Snapchat extends conversation to video

Disappearing messages no more: Snapchat updated its services to include instant messaging and video chat to keep in step with the rapidly growing mobile messaging field.

Snapchat announced it is adding video chatting and instant messaging to its mobile app.

Snapchat is letting you see your friends for more than 10 seconds.

The instant messaging app, famous for its self-destructing and no-longer-than-10-second photo messages, announced it is adding a feature that lets you instant message and video chat with fellow mobile friends. The move is the first major addition to the messaging app since it turned down a $3 billion acquisition offer from Facebook, and comes on the heels of serious mobile messaging growth.

The new messaging features are ways for the social media app to extend the conversation users have on Snapchat beyond quickly disappearing snapshots.

“Until today, we felt that Snapchat was missing an important part of conversation: presence,” the Snapchat team wrote in a blog post Thursday. “There’s nothing like knowing you have the full attention of your friend while you’re chatting.”

Here’s how it works:

“Swipe right on a friend’s name in your Snapchat inbox to start chatting,” says Snapchat. “When you leave the chat screen, messages viewed by both you and your friend will be cleared – but either of you can always tap or screenshot to save anything you’d like to keep (addresses, to-do lists, etc.)!”

“We let you know when a friend is Here in your Chat so that you can give each other your full attention,” adds the messaging service. “And if you’re both Here, simply press and hold to share live video – and Chat face-to-face!”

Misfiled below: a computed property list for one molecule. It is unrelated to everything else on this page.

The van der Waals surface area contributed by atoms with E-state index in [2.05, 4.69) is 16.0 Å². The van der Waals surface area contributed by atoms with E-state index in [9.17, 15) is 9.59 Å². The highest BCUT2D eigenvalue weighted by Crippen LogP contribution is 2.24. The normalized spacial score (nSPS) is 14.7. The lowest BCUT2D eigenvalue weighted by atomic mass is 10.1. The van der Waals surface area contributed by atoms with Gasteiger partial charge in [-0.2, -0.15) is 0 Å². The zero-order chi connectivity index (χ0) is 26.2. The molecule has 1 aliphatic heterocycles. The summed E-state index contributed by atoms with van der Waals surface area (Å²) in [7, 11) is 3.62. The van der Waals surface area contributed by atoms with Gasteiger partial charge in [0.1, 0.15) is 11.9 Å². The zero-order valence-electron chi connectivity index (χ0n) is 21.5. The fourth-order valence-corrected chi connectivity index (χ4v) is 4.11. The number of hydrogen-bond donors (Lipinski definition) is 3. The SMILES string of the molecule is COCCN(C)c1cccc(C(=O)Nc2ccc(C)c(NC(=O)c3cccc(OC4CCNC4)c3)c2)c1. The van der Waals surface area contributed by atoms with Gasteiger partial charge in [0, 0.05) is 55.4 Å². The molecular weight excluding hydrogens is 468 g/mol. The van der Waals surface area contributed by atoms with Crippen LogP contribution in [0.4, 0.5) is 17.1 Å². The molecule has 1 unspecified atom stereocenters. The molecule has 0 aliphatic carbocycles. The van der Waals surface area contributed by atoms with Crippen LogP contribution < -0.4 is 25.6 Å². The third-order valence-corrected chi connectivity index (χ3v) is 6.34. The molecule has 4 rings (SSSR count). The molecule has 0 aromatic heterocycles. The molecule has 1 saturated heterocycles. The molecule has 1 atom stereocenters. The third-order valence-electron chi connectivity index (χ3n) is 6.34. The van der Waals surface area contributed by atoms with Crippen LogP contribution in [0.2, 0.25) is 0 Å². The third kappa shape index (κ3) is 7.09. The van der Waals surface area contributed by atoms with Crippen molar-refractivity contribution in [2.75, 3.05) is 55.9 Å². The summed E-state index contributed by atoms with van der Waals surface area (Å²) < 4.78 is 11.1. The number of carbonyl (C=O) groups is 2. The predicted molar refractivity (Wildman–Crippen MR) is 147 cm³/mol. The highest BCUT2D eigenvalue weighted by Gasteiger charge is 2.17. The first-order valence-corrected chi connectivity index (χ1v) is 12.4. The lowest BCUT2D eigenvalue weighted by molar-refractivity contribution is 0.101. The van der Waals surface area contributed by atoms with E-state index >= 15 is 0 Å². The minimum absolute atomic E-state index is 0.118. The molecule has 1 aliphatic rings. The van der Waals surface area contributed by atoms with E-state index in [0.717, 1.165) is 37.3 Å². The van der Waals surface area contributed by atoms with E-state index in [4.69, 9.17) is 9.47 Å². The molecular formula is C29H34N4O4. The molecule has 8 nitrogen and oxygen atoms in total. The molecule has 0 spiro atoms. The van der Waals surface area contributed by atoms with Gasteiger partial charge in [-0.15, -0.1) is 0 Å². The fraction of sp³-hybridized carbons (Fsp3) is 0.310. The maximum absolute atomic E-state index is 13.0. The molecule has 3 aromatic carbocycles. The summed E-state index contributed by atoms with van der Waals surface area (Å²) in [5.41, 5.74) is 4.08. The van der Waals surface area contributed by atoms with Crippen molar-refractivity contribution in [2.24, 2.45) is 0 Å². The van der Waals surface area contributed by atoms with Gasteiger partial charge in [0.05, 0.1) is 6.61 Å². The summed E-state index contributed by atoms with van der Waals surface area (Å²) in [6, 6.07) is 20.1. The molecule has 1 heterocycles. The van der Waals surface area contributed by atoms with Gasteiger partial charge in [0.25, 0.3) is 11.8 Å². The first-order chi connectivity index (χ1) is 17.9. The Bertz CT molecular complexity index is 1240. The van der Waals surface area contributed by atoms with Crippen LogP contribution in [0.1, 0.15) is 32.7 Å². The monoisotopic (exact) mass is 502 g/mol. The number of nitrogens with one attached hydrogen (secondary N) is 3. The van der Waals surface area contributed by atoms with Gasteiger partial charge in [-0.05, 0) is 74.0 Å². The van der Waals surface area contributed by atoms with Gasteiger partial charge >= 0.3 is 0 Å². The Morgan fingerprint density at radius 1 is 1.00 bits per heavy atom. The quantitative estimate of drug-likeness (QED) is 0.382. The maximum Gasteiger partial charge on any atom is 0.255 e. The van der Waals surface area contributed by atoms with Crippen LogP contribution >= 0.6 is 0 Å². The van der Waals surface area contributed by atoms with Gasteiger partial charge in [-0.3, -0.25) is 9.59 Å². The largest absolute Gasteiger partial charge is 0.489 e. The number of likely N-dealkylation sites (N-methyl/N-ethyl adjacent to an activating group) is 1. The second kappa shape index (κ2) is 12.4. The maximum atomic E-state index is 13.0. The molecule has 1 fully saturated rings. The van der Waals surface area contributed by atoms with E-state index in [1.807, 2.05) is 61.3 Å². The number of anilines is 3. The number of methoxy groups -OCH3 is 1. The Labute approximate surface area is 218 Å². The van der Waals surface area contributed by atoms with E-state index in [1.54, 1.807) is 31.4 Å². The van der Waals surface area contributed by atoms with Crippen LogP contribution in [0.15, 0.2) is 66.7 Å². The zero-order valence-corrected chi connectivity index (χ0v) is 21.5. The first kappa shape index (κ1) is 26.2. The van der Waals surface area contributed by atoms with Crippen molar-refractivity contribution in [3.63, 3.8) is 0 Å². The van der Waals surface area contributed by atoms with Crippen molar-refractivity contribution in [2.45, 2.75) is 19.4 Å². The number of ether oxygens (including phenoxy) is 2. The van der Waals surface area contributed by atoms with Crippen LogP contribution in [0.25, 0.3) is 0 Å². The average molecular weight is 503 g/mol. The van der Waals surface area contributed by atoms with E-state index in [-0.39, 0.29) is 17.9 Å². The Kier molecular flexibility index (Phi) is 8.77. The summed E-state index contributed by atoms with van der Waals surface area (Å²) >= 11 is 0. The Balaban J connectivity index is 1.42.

When two friends are both online, “Here” is indicated by a blue icon that users press and hold to enable video. The service works over both cellular service and Wi-Fi.

The most recent update to Snapchat before this move was a feature called “Stories,” in which users could keep a picture on their individual accounts for up to 24 hours for any of their friends to see.

This move comes in light of explosive growth in the mobile messaging field. After Snapchat turned down Facebook’s offer, Facebook bought WhatsApp for $20 billion, added a direct-messaging feature to Instagram, and required mobile Facebook users to download its Messenger app to message on the social media site. Twitter also recently rolled out private photo messaging. Snapchat also follows moves by Apple and Google to improve mobile video chat capability through Facetime and Google Hangout.

Snapchat is also coming off a year of high-volume use. Comscore, an analytics firm, says Snapchat attracted 20 million users to its mobile application in February, up from 4.5 million users a year ago, according to the New York Times. It also supports more than 700 million messages per day.

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